You purchase a CD that contains a digital music file authorized for sale by the copyright owner. You may sell it under first sale.8
You legally download a copyrighted music file to your computer and you transfer it to your smart phone for your personal use. This form of “space-shifting” is permitted based on fair use. Capital Record’s lawyer conceded this during oral argument before the district court in Redigi, and the Second Circuit commented on it favorably (in dicta) in its decision.9 It’s worth noting that the record companies have never sued a consumer for space-shifting legally acquired music files for personal use.
You legally download a music file to your computer and then upload it to a cloud service so you can stream it on your smart phone or speaker (e.g., an Amazon Echo). This is permitted based on fair use.
You purchase a device preloaded with music files authorized by the copyright owner. You can sell the device based on first sale, since this is a distribution, not a reproduction.
You download music files to your computer and sell your computer with your files on it. This is protected by first sale.
You download copyright-protected music files to your computer, transfer them to a thumb drive and delete them from your computer (i.e. “copy and delete”). You then sell the thumb drive. This is not protected by either first sale or fair use – based on Redigi this is an illegal reproduction.10
You legally download a music file to your computer, upload it to a cloud service, and then give your password to 25 of your closest friends or college dorm-mates so they can stream it. This is a violation of the copyright rights of reproduction, distribution and public performance. You lose.
Every few decades Congress enacts a major amendment to the U.S. Copyright Act. We are at one of those inflection points now. On October 11, 2018 the Orrin G. Hatch–Bob Goodlatte Music Modernization Act (the “MMA”) was signed into law. (click here for full text of the law)
This is a massive, game-changing law for digital music distribution, and it may take years for it to be fully integrated with the complex U.S. music copyright system. But, if you’re at a holiday party this season and someone insists on discussing the MMA with you, this blog post will give you a few talking points.
From a 40,000 foot level the MMA does three things.
First, and most importantly, it completely revamps the U.S. mechanical licensing1 system for interactive digital streaming services2 and digital downloads by shifting the burden of identifying composers from the services to the composers themselves. This is a huge benefit to the digital music services, who in the pre-MMA era were responsible for locating composers entitled to royalties but often failed to do so, creating an enormous potential liability for copyright infringement.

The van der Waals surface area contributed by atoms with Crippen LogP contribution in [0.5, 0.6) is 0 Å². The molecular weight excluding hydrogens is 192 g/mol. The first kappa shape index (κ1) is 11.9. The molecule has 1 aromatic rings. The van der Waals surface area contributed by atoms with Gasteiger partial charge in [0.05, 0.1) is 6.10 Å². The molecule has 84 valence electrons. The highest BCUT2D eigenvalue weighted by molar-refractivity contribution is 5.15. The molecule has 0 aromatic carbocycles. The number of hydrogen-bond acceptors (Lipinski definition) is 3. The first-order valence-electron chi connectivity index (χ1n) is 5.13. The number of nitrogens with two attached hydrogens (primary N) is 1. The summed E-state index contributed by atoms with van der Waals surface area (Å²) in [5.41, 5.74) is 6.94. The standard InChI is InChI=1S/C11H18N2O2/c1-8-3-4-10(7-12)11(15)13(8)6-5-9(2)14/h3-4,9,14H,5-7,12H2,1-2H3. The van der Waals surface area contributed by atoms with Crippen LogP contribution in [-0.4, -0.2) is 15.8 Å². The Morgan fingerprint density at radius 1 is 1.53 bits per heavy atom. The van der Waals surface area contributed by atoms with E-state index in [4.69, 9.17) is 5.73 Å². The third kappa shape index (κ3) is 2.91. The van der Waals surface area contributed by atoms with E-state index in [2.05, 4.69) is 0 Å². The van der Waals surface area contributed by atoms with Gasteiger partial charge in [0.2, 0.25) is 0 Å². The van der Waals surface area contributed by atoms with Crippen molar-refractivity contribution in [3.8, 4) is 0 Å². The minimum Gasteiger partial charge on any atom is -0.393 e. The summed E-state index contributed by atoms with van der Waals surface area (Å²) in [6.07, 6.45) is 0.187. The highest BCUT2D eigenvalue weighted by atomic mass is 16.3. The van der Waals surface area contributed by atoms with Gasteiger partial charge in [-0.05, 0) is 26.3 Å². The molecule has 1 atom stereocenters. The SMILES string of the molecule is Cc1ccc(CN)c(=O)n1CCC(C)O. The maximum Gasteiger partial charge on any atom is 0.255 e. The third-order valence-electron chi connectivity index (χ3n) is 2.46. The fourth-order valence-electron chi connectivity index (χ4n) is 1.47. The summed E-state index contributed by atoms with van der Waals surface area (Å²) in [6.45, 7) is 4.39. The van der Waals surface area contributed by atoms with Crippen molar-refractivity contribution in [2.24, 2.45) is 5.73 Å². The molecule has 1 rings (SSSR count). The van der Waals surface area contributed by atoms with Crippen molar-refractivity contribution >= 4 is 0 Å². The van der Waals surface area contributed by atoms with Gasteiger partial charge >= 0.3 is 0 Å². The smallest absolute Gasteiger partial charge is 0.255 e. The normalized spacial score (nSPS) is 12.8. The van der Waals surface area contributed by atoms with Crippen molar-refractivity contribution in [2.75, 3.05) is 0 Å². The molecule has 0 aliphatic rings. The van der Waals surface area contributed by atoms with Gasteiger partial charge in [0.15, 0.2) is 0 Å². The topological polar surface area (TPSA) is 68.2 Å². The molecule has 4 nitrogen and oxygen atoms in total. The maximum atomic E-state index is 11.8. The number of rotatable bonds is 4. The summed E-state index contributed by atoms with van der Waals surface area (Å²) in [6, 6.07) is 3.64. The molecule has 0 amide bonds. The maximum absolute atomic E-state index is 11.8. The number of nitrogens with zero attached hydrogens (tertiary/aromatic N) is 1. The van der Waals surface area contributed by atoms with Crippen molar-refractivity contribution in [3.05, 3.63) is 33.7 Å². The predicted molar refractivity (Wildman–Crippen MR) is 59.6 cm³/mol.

Second, it requires interactive streaming services to make royalty payments to owners of pre-1972 sound recordings for the first time.3
And third, it authorizes and facilitates payments to non-musicians who contribute to sound recordings, such as producers and sound engineers.
Before proceeding bear in mind that this law is very complex – the MMA itself is 66 pages of dense legal text. Millions of words and thousands of lawyer hours will be spent dissecting, analyzing and litigating this law in the coming years. This post is only a high-level introduction to the MMA – just enough that you can comment semi-intelligently if the topic comes up at a party during the holidays. I’ve put more detail into the footnotes, which you can read if you’re interested in going a bit deeper. And, I’ll delve more deeply into some of the issues raised by the MMA in subsequent posts.
With that warning …
Compulsory Licensing and the Mechanical Licensing Collective
The MMA creates a “blanket license”4 for digital music service providers to sell interactive music streams. It authorizes the creation of a quasi-governmental “Mechanical Licensing Collective” (the “Collective” or “MLC”) to administer this system. The Collective will create and maintain an online, publicly available “musical works database” of all the musical works (notes and lyrics), their owners and the percentage ownership of works co-written by multiple songwriters. The interactive digital streaming services will pay the Collective, and the Collective will pay songwriters.
The licensing system is “compulsory,” in the sense that composers are compelled by operation of law to enter into the licenses, there is no “opt-out,” and the license exists whether or not composers take any action to make sure they are properly registered with the Collective.5